Formula 1: Williams to wait until new year to announce driver line up
Williams will wait until the new year to finalise their driver line-up, with Russian Sergey Sirotkin the strong favourite for the drive.
The team's interest in Robert Kubica has cooled following the Pole's test with the team in Abu Dhabi last month.
Sirotkin, a GP2 race-winner, was quicker at that test, according to Williams' internal data.
The 22-year-old has a reputed £13.3m in backing but Williams say the decision will primarily be performance based.
What happened with Kubica?
Williams had been planning to sign Kubica for a sensational return to F1 after seven years out of the sport.
The 32-year-old Pole, who suffered life-changing injuries in a rally crash in February 2011 that left him with only partial movement in his right arm, had impressed the team in two tests in their 2014 car at Silverstone and the Hungaroring in October.
Everything was lined up to sign him assuming his first run in their 2017 car at Abu Dhabi after the season-closing race at Yas Marina went to plan.
But Kubica was only marginally quicker in Abu Dhabi than Williams race driver Lance Stroll, who was consistently and significantly slower than team-mate Felipe Massa for the vast majority of last season, and was a second off the Brazilian at the race at Yas Marina.
After analysing the data from the test, the feeling at Williams was that there was enough doubt about Kubica's performance to make signing him a significant gamble.
Kubica has also privately expressed doubts about whether he was quick enough in the test to convince Williams to sign him.
The caveat was that it was his first run in the 2017 car and he might improve over time, but there was no guarantee and the team feel it would be a big risk - even though in his heyday Kubica was one of the biggest talents in the sport.
That forced a rethink and left Williams in a difficult situation.
Why take a chance on a newcomer?
Williams wanted a driver with experience to replace Massa, who retired at the end of the season, but their options were limited.
Former Sauber driver Pascal Wehrlein was considered by both Williams and his backers at Mercedes not to have proved himself sufficiently in two years in F1.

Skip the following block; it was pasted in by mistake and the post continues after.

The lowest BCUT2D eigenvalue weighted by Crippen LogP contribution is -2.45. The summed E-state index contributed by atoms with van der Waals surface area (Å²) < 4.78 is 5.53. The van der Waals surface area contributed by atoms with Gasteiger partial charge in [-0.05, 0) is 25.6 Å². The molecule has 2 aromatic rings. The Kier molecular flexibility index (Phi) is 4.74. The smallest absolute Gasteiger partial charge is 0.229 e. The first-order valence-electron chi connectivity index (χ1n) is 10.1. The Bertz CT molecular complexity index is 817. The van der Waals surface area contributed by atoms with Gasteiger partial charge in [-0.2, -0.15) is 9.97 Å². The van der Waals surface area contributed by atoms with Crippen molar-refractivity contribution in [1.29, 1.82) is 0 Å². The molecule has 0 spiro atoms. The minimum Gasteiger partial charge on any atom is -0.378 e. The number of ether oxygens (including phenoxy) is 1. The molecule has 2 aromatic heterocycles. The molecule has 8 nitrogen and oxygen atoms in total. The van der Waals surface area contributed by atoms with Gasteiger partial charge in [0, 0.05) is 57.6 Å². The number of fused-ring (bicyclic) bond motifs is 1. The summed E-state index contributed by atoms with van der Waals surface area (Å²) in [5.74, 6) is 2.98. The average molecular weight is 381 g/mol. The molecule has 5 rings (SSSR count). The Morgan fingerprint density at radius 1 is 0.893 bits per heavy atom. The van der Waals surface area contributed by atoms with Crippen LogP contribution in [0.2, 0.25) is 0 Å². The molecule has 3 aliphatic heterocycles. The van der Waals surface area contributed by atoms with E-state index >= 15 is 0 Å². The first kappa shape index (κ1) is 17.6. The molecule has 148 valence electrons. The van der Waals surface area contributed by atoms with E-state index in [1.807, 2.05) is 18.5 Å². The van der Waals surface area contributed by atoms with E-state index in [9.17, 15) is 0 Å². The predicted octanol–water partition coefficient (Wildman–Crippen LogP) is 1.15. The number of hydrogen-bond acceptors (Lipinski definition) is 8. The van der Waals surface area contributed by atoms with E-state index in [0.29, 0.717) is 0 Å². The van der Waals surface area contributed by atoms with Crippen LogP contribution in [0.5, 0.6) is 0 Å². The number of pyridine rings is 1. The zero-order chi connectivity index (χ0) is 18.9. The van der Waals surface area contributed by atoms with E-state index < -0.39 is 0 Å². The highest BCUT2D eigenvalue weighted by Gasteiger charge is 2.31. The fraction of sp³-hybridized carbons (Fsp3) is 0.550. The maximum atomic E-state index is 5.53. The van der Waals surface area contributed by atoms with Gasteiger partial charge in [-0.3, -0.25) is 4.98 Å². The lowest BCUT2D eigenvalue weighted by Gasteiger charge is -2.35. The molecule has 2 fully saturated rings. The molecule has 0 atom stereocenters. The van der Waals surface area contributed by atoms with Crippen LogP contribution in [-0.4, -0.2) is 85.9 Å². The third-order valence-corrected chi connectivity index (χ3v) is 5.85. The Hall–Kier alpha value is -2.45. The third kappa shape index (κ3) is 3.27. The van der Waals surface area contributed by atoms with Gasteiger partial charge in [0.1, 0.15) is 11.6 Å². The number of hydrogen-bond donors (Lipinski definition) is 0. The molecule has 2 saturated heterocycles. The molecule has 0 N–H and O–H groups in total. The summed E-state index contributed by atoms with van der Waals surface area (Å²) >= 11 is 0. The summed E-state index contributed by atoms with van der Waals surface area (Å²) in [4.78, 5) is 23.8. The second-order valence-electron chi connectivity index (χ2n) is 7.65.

And Russian Daniil Kvyat is coming off the back of two bruising years at the Red Bull teams.
Kvyat was finally dropped by the drinks giant in October and that was after 18 months in which he had first been demoted from Red Bull to Toro Rosso in a swap with Max Verstappen, and then dropped from the junior team following the Singapore Grand Prix this year, after an unconvincing and error-strewn season.
That leaves Sirotkin. He was a front-runner in GP2 in 2015 and 2016, winning three races in two years. He is unproven in F1, but Renault regarded him as quick and solid after a year as their reserve driver and Williams felt he acquitted himself well in both the Abu Dhabi test and in their simulator and that he showed significant potential.
The team believe Sirotkin at the Abu Dhabi test lapped at an equivalent pace to that achieved by Massa at the race weekend a few days before, once the variables of tyre and fuel load are removed.
Is it really all about the money?
Williams know they have a PR problem if they end up - as seems likely - with a line-up of Sirotkin and Stroll.
Not only do they lack experience but they will be perceived as two 'pay drivers' - in F1 because of the money they can bring to a team.
But Williams react angrily to suggestions that they would have ended up with Sirotkin simply because of the money his backers could bring to the team.
They insist that any decision on a partner for Stroll next season will be based primarily on driver performance, with any financial package a candidate might have a secondary consideration.
What about the age issue?
Williams have a complication in that their title sponsor is a drinks company which ideally requires a driver over 25 for promotional reasons.
Both Williams drivers will be under that age next year if the team sign Sirotkin to partner Stroll. But this is not a deal breaker in the decision.